The flowers are sold in Dutch auction style with a large price given first. The price is lowered a little at a time until someone agrees to purchase the lot of flowers. Beware though, the process goes very quickly. Buyers need to be ready to push their “purchase” button immediately when the new price comes up, if they have any hope of winning the bid.
After a while at the auction, we drove on to Delft. We took an interesting tour of the porcelain factory and purchased one small piece as a souvenir. (A few years later, I was able to purchase the companion piece).
After lunch in a café, we saw the Oude Kerk and the Nieuwe Kerk. The Nieuwe Kerk holds graves of many of the Royal Family, including William of Orange. We enjoyed the city so much that we decided to scrap our plans of driving to Leiden, and spend more time in Delft. I climbed to the top of the church tower and we spent some time shopping.
We decided to do something different and ate dinner at a Chinese restaurant. Imagine our difficulty in ordering from a server who spoke only Chinese and Dutch – we spoke neither. The menu had pictures – which helped – and we were able to choose food we liked. We returned to the home of our host relatives, visiting until bedtime.
Day Sixteen (9/24)
We ate breakfast and visited as our host’s kids left for school. We made our way to Rotterdam for an 11 am boat tour of the harbor. It is the busiest harbor in the world, so the tour was interesting.
After the tour, we drove to Kinderdijk. We ate lunch in a café and then visited the windmills. It was quite windy so the windmill was turning swiftly. We could feel the power.
We saw a fisherman catching crabs and eel in the canals. My husband found him as interesting as the windmills.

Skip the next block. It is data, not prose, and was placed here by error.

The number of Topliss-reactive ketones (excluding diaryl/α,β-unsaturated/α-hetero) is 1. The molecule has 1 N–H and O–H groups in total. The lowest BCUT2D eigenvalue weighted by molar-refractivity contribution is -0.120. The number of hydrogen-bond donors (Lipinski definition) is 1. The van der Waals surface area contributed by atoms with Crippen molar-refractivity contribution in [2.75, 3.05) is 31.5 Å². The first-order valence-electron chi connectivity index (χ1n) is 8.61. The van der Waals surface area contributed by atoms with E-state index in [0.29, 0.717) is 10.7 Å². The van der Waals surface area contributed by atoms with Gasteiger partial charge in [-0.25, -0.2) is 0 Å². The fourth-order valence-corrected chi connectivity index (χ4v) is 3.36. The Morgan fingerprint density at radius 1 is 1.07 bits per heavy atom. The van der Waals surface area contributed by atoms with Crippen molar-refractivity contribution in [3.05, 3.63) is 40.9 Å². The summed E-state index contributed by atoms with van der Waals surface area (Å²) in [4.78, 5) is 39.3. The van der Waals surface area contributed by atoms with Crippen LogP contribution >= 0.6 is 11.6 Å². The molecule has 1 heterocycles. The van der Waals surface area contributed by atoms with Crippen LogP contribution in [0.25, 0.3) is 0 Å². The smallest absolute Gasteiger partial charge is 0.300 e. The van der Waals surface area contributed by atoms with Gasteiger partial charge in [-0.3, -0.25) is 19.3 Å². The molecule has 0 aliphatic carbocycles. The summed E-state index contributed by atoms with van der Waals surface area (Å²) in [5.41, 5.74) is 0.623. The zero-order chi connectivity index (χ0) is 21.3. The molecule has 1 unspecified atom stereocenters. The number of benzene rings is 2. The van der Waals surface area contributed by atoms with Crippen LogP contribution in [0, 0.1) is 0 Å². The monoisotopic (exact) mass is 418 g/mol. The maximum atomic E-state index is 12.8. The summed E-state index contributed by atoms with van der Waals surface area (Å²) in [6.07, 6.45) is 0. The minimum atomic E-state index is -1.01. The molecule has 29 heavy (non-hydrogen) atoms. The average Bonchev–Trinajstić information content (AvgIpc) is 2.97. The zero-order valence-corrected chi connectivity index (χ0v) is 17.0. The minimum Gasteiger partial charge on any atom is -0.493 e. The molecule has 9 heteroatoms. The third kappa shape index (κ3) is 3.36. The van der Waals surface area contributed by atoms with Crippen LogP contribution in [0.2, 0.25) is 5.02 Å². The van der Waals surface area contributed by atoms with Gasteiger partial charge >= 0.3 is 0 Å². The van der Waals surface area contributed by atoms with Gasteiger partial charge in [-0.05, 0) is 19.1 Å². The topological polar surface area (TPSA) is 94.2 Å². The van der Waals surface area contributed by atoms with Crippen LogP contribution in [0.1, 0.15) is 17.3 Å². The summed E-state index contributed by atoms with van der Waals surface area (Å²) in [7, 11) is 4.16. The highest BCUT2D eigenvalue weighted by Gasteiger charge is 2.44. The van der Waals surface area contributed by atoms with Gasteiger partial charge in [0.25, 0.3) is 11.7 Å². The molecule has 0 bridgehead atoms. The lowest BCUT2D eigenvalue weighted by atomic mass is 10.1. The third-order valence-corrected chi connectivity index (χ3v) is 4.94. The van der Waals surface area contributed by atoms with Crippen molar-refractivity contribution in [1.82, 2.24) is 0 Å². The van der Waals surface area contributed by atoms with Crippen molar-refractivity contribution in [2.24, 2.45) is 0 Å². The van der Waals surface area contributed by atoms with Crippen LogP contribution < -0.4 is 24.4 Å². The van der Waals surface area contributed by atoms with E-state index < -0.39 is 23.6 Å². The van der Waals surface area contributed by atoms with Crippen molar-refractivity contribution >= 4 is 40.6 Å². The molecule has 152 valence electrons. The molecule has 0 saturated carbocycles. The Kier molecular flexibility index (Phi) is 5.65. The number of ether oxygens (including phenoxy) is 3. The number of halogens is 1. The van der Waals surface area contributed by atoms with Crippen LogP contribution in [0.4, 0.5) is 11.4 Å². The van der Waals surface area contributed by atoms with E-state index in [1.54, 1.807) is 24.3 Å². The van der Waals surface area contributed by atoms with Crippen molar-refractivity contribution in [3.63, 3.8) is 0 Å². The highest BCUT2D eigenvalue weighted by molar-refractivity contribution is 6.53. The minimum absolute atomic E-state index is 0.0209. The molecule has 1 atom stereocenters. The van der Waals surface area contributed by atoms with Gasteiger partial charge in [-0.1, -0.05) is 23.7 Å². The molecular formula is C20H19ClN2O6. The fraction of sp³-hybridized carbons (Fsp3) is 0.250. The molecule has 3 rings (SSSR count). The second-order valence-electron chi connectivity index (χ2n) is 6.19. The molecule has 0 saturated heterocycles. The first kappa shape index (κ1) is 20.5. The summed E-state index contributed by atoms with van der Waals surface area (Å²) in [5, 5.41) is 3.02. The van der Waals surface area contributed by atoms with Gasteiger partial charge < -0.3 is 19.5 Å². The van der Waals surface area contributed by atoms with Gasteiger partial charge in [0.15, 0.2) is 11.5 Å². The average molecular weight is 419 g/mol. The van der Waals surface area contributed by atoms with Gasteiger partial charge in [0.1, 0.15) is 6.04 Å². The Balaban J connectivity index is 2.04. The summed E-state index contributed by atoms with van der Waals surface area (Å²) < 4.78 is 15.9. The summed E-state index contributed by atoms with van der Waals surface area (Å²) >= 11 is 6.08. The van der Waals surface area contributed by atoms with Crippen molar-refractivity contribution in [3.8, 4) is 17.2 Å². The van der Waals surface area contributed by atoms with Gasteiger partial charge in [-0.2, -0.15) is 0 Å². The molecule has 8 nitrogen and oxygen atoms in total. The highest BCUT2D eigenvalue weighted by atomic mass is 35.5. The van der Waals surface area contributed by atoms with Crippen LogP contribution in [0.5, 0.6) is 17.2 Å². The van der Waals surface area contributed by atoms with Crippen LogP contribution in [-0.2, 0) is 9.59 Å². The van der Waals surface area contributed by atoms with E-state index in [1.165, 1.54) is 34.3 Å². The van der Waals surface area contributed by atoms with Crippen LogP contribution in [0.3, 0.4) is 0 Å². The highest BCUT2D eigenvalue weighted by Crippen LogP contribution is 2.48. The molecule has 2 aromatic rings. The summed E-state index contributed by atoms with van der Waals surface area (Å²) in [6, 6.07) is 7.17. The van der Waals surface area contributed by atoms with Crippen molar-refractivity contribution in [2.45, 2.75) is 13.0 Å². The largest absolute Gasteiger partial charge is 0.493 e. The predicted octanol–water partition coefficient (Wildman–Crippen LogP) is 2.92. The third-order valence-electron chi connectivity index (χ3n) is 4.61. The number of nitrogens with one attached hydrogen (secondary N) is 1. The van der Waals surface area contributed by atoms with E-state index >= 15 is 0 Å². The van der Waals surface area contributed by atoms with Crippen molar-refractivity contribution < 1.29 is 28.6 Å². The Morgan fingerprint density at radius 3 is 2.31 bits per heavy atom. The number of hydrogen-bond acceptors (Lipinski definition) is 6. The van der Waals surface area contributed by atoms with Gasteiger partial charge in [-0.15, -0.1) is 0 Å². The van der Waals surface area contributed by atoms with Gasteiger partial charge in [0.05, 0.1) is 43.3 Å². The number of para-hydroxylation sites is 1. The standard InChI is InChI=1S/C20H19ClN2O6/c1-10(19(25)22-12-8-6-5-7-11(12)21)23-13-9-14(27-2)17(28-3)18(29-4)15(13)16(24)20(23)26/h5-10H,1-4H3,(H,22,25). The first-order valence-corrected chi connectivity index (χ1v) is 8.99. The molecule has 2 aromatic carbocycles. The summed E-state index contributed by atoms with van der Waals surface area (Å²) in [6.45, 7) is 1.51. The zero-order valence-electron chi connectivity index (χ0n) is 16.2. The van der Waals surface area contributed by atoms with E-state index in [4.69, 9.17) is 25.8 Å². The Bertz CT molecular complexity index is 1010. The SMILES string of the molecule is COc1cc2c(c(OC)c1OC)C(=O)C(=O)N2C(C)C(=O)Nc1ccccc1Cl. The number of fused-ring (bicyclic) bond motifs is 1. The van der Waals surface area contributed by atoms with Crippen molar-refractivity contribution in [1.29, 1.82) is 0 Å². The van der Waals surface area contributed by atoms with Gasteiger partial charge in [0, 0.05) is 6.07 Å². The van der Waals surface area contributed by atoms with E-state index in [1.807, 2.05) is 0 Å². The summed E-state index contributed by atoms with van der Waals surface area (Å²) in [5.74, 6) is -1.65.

We drove to St. Annaland to the last hosts of our trip. We ate supper with these distant relatives and visited for the evening.
Day Seventeen (9/25)
After breakfast, we drove to the town of Veere. It is a small old fishing village with a fort. We walked around a did a little shopping.
We drove on to the Delta Works – a permanent exhibit about flood control for the Zeeland deltas. My husband wasn’t impressed, but I thought it was very interesting. We had lunch in the picturesque town of Zerikzee before returning to the home of our hosts. We took a walk through the friendly, quiet town of St. Annaland.
Day Eighteen (9/26)
We had a little time in the morning before we had to leave so we toured the St. Annaland molen. The mill, built in 1680, still grinds flour and can mill 500 kilos per hour.
After saying goodbye, left at 11:00 for Schiphol Airport. We returned our car and checked our luggage.
About halfway into the flight, in was announced that we would be landing in Gander, Newfoundland, Canada for a medical emergency. We circled over the ocean for nearly an hour while they dumped fuel. We were not aware until we landed, but the airport was small and the runway was short. There were several emergency vehicles waiting for us, anticipating possible problems. As soon as the sick man had left the plane, we continued on our way and arrived home safely.
A Great Trip
The trip was great and reinforced my passion for travel. I’ve taken several trips since this one, learning more each time. Although most of my travel has been in North America and Europe, I continue to dream about other destinations.
My husband had always been the journaler in the family. When his illness no longer allowed him to travel, he insisted I keep a journal for my trips. My travel journals and new travels continue to inspire me to write the blogs on this website.
Thank you for sticking with me. I hope you continue to enjoy reading the posts as much as I enjoy sharing them with you.